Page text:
The receiver analyses the signal, and adjusts it automatically in accordance with
the current reception quality, or field strength. Powerful signals are passed on
to the servos directly, but weaker signals are "post-processed".
This means that the IPD receiver calculates the nominal servo position from the
last "good" signals, which it picks up. This greatly reduces the effect of any
interference, but - in contrast to PCM - the pilot is made aware that there is a
problem during a longer period of time.
In this way the pilot receives a warning that all is not well and has more time to
The IPD receiver can operate with usual PPM formats, which means that all
standard FM PPM transmitters can be used in conjunction with these receivers.
IPD is faster than PCM because there are no check cycles.
- DSR System
DSR stands for Digital Signature Recognition and is used|
by FMA's FS5 and FS8 dual conversion FM receivers.
It's claimed to provide the ultimate protection against
crashes when used along with FMA's Co-Pilot Flight
The DSR receivers block the interference by memorising the
actual transmitter's unique signal frame and rejecting all
the others, even if they are in the same frequency...!
For further safety the receivers' Pre-flight Interference Check detects and warns
the pilot if there's another transmitter on the same frequency.
When turned-on these receivers analyse the data stream and automatically
-positive or negative shift
-valid number of pulses (and stores this)
-valid frame length
-valid pulse widths
If a frame is damaged, the system invokes three levels of error correction to
attempt to restore the data. If the data fails to be restored for 50 consecutive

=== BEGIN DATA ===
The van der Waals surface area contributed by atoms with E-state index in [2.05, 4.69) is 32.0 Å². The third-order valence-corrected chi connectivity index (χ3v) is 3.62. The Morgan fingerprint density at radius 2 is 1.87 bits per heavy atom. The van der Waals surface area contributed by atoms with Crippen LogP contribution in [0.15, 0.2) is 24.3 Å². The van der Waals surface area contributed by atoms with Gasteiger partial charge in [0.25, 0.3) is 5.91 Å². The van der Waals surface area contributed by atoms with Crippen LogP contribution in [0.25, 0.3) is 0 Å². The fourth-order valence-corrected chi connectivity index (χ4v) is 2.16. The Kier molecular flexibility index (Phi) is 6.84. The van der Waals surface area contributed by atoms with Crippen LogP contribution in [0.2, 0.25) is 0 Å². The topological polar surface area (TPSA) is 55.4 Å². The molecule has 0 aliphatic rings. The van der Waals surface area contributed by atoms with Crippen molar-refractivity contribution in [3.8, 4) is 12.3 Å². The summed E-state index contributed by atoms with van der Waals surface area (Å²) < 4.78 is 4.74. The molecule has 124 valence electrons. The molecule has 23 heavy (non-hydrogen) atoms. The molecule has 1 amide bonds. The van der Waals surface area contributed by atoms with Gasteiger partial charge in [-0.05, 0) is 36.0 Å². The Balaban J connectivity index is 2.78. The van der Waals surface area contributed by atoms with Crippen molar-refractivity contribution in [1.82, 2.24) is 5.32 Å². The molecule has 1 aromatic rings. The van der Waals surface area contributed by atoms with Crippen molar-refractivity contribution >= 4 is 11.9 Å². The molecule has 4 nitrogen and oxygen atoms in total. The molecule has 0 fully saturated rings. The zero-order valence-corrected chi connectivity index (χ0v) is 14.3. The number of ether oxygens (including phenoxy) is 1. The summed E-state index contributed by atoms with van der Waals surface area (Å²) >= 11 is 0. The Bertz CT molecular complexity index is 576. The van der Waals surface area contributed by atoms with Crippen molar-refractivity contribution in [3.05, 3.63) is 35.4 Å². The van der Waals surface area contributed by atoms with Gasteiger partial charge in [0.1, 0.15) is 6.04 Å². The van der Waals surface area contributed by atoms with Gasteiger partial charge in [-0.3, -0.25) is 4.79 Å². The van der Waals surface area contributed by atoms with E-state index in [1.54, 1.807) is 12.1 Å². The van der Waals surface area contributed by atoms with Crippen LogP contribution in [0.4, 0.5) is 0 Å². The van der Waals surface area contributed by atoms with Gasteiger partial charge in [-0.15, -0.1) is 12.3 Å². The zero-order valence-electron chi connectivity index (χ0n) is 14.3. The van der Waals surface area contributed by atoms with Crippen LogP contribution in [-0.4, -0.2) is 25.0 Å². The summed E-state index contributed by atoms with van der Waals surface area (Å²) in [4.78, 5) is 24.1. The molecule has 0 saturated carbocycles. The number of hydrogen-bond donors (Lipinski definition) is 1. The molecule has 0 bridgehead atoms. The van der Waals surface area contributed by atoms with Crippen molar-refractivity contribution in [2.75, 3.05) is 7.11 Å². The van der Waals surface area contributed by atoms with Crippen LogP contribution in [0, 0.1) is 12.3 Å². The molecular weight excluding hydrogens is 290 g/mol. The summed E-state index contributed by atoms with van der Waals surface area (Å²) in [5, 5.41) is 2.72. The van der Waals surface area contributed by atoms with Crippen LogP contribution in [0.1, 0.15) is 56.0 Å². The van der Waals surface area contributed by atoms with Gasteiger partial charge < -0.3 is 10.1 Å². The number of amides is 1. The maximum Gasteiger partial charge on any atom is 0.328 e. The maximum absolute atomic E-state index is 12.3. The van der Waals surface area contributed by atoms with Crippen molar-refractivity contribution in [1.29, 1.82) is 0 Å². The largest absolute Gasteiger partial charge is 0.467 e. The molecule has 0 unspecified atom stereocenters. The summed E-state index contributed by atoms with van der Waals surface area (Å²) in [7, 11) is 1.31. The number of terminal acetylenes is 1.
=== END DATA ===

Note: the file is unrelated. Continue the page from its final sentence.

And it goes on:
frames, the failsafe mode is enabled which sets the servos to either the "last
good frame" or the pre-set positions depending on the pilot's choice.
The Co-Pilot will hold the wings and nose level enabling the model to fly in a
stable and predictable flight path, giving the pilot time to find the problem and/or
to warn the spectators.
These receivers also include extensive flight data reporting capabilities via PC
while the most critical data can be read directly from the receiver.
The DSR receivers work with any standard FM - PPM transmitter.
For further information on DSR receivers click here.
The Co-Pilot monitors an aircraft's relationship to the earth's horizon by using
four infrared temperature sensors.
In the infrared spectrum, the earth is warm below the horizon, while the sky is
cold above the horizon.
During the flight, the Co-Pilot senses changes in the aircraft's attitude relative
to the horizon and sends corrective signals to the aileron and elevator servos in
order to keep the aircraft level.
If an extra channel is available, the pilot may turn the Co-Pilot on and off, and
adjust its sensitivity from the ground.